Canon 5D Mark III Continuous Raw Video with Magic Lantern (1920x1280 24p) from Andrew Reid…
It is amazing what inspirational stories you can find to tell right from your own backyard. This short film actually started life as a macro still lens test, not a video. I wanted a macro still of the tiny bright red flowers Springtime always brings to the ice plant outside my office window, and instead ended up making a documentary short video about snails. A subject I probably would have considered of little interest had I not shot first and seen what interesting movements and life they have. I had never seen a snail drink, or eat. I never knew snails had teeth until I shot this footage. And I certainly would have never assumed snails also ate insects. I thought they were strict vegetarians, not sneaky omnivores.
With all documentary subjects, one needs to be prepared to follow the action wherever it leads you… even if the distance is measured only in inches. It took a special lens/camera setup to do proper justice to the live beauty these simple subjects have, once you can see them up close. I chose to film this whole production as a video, using this amazing Carl Zeiss 100mm f/4 Macro S-Planar and a Canon 5D Mark III. To preserve the dynamic range and color saturation, I used the Cinestyle S-log like flat profile curve for the 5D Mark III in the recording, then graded the footage back in Final Cut Pro X and Tonalizer VFX.
For the stills, in the end I was most satisfied using the remarkable Sony A7R. The high megapixel count of this camera is perfect for prints, posters, and books. I also love the Sony color rendition with Zeiss lenses. For web presentation only, I would not need 36MP, but for physical prints at 300 DPI having the image resolution is critical to having a sharp final print.
The Carl Zeiss 100mm f/4 Macro S-Planar was made in Japan and marketed by Contax as one of the professional accessories for the 35mm Contax RTS. The S-Planar f/4 — 100 mm was designed to be used with the bellows attachment of the Contax RTS. Thanks to its special design it covers, together with the bellows attachment, a focusing range from infinity via natural-size imaging up to 1.4 : 1 enlargement. The correction is optimally designed for moderate reductions, the preferred field of bellows attachment photography.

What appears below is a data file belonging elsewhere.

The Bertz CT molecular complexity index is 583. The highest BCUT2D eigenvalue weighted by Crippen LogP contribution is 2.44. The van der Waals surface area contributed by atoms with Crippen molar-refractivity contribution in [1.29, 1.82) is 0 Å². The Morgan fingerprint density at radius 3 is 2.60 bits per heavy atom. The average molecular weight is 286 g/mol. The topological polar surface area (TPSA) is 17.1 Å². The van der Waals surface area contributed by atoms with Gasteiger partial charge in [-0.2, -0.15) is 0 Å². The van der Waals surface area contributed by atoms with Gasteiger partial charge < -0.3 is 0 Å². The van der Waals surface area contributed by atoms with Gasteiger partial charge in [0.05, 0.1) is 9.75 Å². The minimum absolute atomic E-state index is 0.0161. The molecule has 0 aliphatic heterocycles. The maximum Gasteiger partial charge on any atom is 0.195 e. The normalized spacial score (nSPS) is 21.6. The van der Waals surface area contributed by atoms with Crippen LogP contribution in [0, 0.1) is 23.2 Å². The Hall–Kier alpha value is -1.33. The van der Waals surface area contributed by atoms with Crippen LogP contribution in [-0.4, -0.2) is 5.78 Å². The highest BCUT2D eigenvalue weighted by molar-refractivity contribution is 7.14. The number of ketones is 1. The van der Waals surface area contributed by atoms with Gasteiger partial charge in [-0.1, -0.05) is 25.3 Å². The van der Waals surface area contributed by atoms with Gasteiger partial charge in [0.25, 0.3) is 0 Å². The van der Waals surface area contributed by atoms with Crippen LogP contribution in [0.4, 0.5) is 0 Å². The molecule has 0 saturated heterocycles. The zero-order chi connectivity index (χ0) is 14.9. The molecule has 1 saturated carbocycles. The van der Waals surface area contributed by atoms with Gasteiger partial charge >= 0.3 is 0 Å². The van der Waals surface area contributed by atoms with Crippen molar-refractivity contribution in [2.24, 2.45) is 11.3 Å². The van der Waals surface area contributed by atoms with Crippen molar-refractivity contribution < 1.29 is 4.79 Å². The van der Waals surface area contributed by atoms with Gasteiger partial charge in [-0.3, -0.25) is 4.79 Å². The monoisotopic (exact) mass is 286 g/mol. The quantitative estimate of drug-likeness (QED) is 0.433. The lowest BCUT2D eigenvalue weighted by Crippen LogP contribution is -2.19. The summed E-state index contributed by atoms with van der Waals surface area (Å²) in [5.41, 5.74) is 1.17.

This specific design is relatively insensitive to scale alterations, so that the lens is suited for a wide range of image scales and, when properly stopped down, it can also be used at infinity distance. When approaching natural-size imaging, the depth of field becomes very small, i. e. only some 1/100 of an inch by the time you get to 1 : 1. Stopping down further is indispensable for further refining control of and increasing the depth of field when necessary. The lens is quite adequately sharp wide open though at f/4, provided it is mounted on a rigid, stable and shake free tripod.
The lens standard of the bellows attachment is designed to be laterally displaceable by + – 10 mm, and the camera can be rotated by 90° relative to the instrument, so as to utilize the displacement parallel to the long side or the short side of the format. In view camera terms, tilt or swing. The tilt/swing correction of the lens has been designed for a larger image field. The S-Planar is unsurpassed when it comes to taking in quick succession large and small objects so that they cover the format.
In nature photography, one aims at showing small plants and animals such as snails in their natural surroundings, and emphasizing important details immediately afterwards by a large-scale picture in close-up focusing. Here is where this lens shines. I was able to do the establishing shots using this lens, as it will achieve infinity focus on the bellows. But it also does incredible macro magnification, progressively as you move the lens along the bellows rail and adjust your distance from the subject.
It is a lot of work learning macro photography. Video adds additional complications. I shot a lot of footage with the Carl Zeiss 100mm f/4 Macro S-Planar before I finally mastered a technique to move with macro sized subjects at such shallow depth of field. When I see things up close and personal most people haven’t seen before, all that work and practice suddenly feels worth it. When I can tell a story from a snail’s perspective of a day in the life of a snail, for me that is just pure magic.
Many thanks to Carl Zeiss for making this spectacular lens, to Son for helping me find one, and another special thanks to Canon for the 5D Mark III, a very special video camera.
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